If you love the school and the schools love you… Teachers enjoy supply as it’s super flexible, well paid and popular. Over the last year, primary and secondary schools have struggled to recruit full-time teachers, spending £821 million on supply staff. Indeed, many teachers are leaving their permanent jobs in favour of the flexible alternative – supply teaching.

Reasons for supply teaching

Reasons for Supply Teaching

A recent survey showed that over 27% of supply teachers chose to go into the role because they are unable to find a permanent teaching post, and nearly 20% went into the role because it fitted in with their family/life circumstances. As well as being a flexible job, supply teaching can operate in tandem with other work and home arrangements. There are many other reasons for going down the supply teaching route.

Why do people get into Supply Teaching?

  • Variety: Spending time in different schools gives you the opportunity to teach a wide variety of subjects to a more diverse range of students. It allows you to teach part time, for example 2-3 days per week, freeing up time for other things, like studying, private tutoring or looking after your own children.
  • Test-drive: Supply teaching allows you to try out a school or area. This can be especially useful if you are contemplating applying for a permanent teaching position and are unsure about the school’s environment and you want to get a better understanding of the school, the teachers and the ethos of the school and children.
  • Retirement: Apart from being a good way for pensioners to earn extra money, supply teaching allows for teachers to ease out of leaving their profession. Many men and women return to teaching but do not want the hassle of marking, the pain of parents evenings or the lack of autonomy that often comes with full time teaching, so supply works best for them.

Supply teaching experience

Teaching Experience

A survey from The Independent suggests that;

  • Nearly 60% had more than 10 years of permanent teaching experience, whereas only around 11% had more than 10 years of supply teaching experience.
  • Over 38% had less than 2 years of supply teaching experience, whilst roughly 15% had less than less than 2 years permanent teaching experience.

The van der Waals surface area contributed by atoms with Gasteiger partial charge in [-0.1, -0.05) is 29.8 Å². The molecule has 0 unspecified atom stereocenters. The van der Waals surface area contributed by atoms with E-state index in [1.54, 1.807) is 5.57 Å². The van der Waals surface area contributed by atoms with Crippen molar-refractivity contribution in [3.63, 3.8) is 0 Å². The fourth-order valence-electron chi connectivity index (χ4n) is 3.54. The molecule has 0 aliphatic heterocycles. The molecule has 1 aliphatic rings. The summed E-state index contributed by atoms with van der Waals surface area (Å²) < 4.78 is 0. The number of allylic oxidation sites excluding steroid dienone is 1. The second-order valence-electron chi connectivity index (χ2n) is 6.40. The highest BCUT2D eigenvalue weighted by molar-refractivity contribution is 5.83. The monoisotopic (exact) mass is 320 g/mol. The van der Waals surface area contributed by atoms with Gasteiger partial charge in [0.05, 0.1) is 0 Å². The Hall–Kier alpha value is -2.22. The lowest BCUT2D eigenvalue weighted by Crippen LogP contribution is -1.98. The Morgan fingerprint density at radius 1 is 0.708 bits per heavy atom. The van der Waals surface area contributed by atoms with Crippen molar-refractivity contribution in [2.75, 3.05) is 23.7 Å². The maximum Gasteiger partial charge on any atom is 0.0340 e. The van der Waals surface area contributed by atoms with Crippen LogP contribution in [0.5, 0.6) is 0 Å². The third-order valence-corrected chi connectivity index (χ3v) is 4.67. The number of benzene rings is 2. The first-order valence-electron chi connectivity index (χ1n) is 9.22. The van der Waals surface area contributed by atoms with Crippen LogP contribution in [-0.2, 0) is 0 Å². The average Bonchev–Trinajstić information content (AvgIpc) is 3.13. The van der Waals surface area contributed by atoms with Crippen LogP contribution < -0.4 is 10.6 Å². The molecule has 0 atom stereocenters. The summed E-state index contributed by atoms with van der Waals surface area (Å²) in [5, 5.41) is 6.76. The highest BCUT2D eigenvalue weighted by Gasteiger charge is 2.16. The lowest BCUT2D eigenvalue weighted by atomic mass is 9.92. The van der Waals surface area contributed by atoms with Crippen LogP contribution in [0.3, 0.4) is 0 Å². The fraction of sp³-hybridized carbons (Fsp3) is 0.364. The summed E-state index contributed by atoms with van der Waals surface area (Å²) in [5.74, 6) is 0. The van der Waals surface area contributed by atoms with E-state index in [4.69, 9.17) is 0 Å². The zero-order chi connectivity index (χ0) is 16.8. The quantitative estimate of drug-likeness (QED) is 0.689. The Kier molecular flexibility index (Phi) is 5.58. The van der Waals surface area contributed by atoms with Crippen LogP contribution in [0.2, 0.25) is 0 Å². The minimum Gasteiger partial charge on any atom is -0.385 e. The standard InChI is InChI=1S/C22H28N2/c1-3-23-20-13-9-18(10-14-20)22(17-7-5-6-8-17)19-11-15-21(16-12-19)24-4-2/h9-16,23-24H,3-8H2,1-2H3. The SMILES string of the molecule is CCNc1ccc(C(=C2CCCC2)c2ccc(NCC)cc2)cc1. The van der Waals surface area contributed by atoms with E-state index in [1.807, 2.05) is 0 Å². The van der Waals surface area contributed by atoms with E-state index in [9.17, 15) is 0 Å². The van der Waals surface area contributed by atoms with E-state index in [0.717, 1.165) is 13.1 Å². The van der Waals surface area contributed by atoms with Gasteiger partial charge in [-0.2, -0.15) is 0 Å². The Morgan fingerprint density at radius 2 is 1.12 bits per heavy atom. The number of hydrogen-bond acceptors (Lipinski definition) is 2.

Day Rate for Supply Teaching (London)

Daily Rate

The below points match the above table in relation to supply teacher pay and experience.

  • New to supply teaching
  • A few years experience supply teaching
  • Many year experience supply teaching
  • Specifically trained and experienced

There are main routes into supply teaching

Main Route

  • More than 65% of supply teaching placements are done through agencies.

So with so many people using agencies for supply teaching work; what are the benefits?

  1. The number of jobs available and variety of levels and location. (You can move home and still supply teach)
  2. Support – you can call an agency, well some of them, and they’ll help you. We do!
  3. Contact and social (supply teaching and private tutoring can be lonely- we’re always on hand and we have loads of supply teaching socials)
  4. Pay – supply teaching compared to other jobs is really well paid
  5. Tutor House- you can review your lesson and your supply work instantly online- which builds good relationships with schools.

Why do permanent teachers leave their profession?

‘‘4/10 new teachers leave their profession within the first year of qualifying’’ (According to the Guardian)

One of our supply teachers said: “I left teaching because, as much as I loved being in the classroom and working with students, the amount of marking, data entries, reports, staff meetings, parents’ meetings, lunchtime interventions, after school interventions and endless unmanageable deadlines just meant that there was no possibility of a normal work-life balance.

I think for any job to be truly rewarding you need to feel as though you are able to be working at your best, but the pressures and deadlines meant that, for me, I always felt like I was only just on top of things, rather than doing a great job – and it’s horrible to feel that way. So, I took back control of my life and became a private tutor and supply teacher instead, good times!”

Below are a few of the most common reasons why teachers leave their profession:

  • Work-load:  Recent surveys have indicated that the most prevalent reason for leaving teaching is the amount of work the job requires. Obtaining a satisfying work-life balance can prove to be a challenge for many teachers, with many failing to participate in the hobbies that they once loved. Upon accepting a position in a school, the teacher is also taking on the responsibility of fulfilling the sizeable amount of paperwork which comes with the job.
  • Ofsted inspections: Regardless of Ofsted (Office for Standards in Education, Children’s Services and Skills) warning against it, many teachers try and predict the date of inspections in a desperate bid to be prepared. The associated stress and anxiety causes many to doubt the nature of the educational system and often results in teachers permanently leaving their teaching posts.